He pleaded that the inquiry was “testing an ageing” memory of events that took place up to 11 years ago but seeming to contradict himself, later said: “There are very few days I don’t think about it [the collapse of the bank]. I’m extremely sorry that it happened, I’m extremely sorry for the employees that got hit, the taxpayer that got hit and the shareholders who got hit.”

Andrew Tyrie, the Conservative MP who chairs the committee, pressed him repeatedly on whether the lending by the bank, which incurred £26bn of losses on corporate loans, was “competent”. Under pressure, Stevenson said: “There must have been some that was incompetent and most was competent.”

Tyrie told Stevenson that he believed he was “delusional rather than mendacious”. But he concluded: “You’ve been evasive, repetitive and unrealistic.”

Asked if he would be regarded as “fit and proper” by the FSA to run a bank, Stevenson replied: “I don’t know.” He had remained authorised as a non-executive director at private equity company Loudwater until last week.

Stevenson was also taken to task over his assertion that he was a non-executive chairman of the bank after its formation from the merger between Halifax and Bank of Scotland in 2001 until its rescue by Lloyds in 2008. In fact he had told the FSA in a letter in January 2007: “Yes I am part-time (but not non-executive). I am legally responsible for the business.” His pay was unusual for a non-executive chairman as he also had a long-term incentive plan equivalent to his £735,000 a year salary. He told Tyrie he had lost money when the bank’s share price collapsed as he had been buying shares in the runup to its near demise because he believed the shares were “too cheap”.

What Lord Stevenson said to the FSA in January 2008

“I can understand a mind set which regards a ‘non-executive chairman’ as sailing above the battle, not concerned with the detailed day to day realities … Can I make it quite plain that I do not regard myself as that kind of a chairman.”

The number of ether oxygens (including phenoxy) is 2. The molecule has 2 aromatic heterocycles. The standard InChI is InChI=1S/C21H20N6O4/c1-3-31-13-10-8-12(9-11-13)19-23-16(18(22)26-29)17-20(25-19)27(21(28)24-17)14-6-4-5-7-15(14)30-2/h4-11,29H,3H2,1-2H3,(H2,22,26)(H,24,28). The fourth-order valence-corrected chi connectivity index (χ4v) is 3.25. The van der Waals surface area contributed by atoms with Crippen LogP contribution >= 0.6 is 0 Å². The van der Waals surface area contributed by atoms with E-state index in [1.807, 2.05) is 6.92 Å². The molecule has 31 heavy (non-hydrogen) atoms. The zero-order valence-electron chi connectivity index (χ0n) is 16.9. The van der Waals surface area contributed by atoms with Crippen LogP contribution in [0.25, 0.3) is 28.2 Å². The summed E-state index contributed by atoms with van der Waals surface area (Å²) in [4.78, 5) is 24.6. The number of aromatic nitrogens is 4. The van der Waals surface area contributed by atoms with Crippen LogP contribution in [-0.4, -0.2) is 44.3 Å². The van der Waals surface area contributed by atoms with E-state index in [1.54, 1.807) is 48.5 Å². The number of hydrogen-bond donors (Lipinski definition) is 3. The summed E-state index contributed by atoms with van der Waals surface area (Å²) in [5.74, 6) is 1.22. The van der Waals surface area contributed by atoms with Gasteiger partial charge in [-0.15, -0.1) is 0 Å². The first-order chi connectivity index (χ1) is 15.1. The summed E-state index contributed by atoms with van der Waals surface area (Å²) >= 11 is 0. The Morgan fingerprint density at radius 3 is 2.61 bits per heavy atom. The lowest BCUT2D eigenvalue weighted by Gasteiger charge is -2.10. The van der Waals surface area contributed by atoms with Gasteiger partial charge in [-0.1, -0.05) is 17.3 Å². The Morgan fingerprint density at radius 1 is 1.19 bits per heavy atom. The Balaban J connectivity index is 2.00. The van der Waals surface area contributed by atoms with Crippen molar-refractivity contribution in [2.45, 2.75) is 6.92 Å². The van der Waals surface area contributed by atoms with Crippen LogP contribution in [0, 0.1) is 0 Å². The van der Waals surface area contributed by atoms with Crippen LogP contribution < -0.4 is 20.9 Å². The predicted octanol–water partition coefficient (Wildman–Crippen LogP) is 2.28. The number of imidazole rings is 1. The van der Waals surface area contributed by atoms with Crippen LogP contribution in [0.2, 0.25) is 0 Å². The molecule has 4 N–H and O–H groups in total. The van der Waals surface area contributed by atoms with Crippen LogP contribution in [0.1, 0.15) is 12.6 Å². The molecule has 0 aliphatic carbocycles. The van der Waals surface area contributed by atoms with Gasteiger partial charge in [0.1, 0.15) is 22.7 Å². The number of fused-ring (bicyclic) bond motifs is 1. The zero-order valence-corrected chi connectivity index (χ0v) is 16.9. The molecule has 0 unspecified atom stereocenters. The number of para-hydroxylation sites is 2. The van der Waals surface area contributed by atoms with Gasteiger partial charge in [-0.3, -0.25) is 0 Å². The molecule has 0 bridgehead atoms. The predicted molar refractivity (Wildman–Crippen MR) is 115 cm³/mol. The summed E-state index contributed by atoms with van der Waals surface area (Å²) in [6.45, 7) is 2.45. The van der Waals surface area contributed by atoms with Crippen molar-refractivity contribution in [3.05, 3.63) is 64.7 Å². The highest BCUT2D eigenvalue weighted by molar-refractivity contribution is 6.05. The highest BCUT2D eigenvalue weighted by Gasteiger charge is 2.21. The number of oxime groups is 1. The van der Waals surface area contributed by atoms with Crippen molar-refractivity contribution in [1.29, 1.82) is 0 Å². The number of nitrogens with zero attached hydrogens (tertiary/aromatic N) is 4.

“Yes, I am part-time (but not non-executive). l am legally responsible … knowledgeable and well briefed.”

What Stevenson said to the FSA in March 2008

(He was responding to an inquiry from the watchdog about HBOS’s position, two days after the collapse of Bear Stearns. HBOS shares were plunging)

“We have had no problems in financing ourselves … even on the hairiest of days.”

“I am not aware of any lurking horrors in our business or our balance sheet. Quite the reverse.”

“How would we fare if liquidity completely dried up, you asked. Does that keep me awake at night? The answer is no!”

What Stevenson said on Tuesday

“It is clear, with the benefit of hindsight, that the bank did become exposed to excessive levels of risk.”

“As a non-executive chairman, I did not experience the executive challenge … first hand.”

“There are very few days I don’t think about it [the collapse of the bank].”

“I’m extremely sorry that it happened, I’m extremely sorry for the employees that got hit, the taxpayer that got hit and the shareholders who got hit.”

“We failed to plan for catastrophe … We were not aware until very late in 2008 that we were suffering from a heart attack”.

“We failed, along with rest of the world, to anticipate the protracted closure of wholesale market.”

“The worries we had were long-term worries. Had we thought for a moment there would be protracted closure of wholesale markets, we’d have been forced to take action.”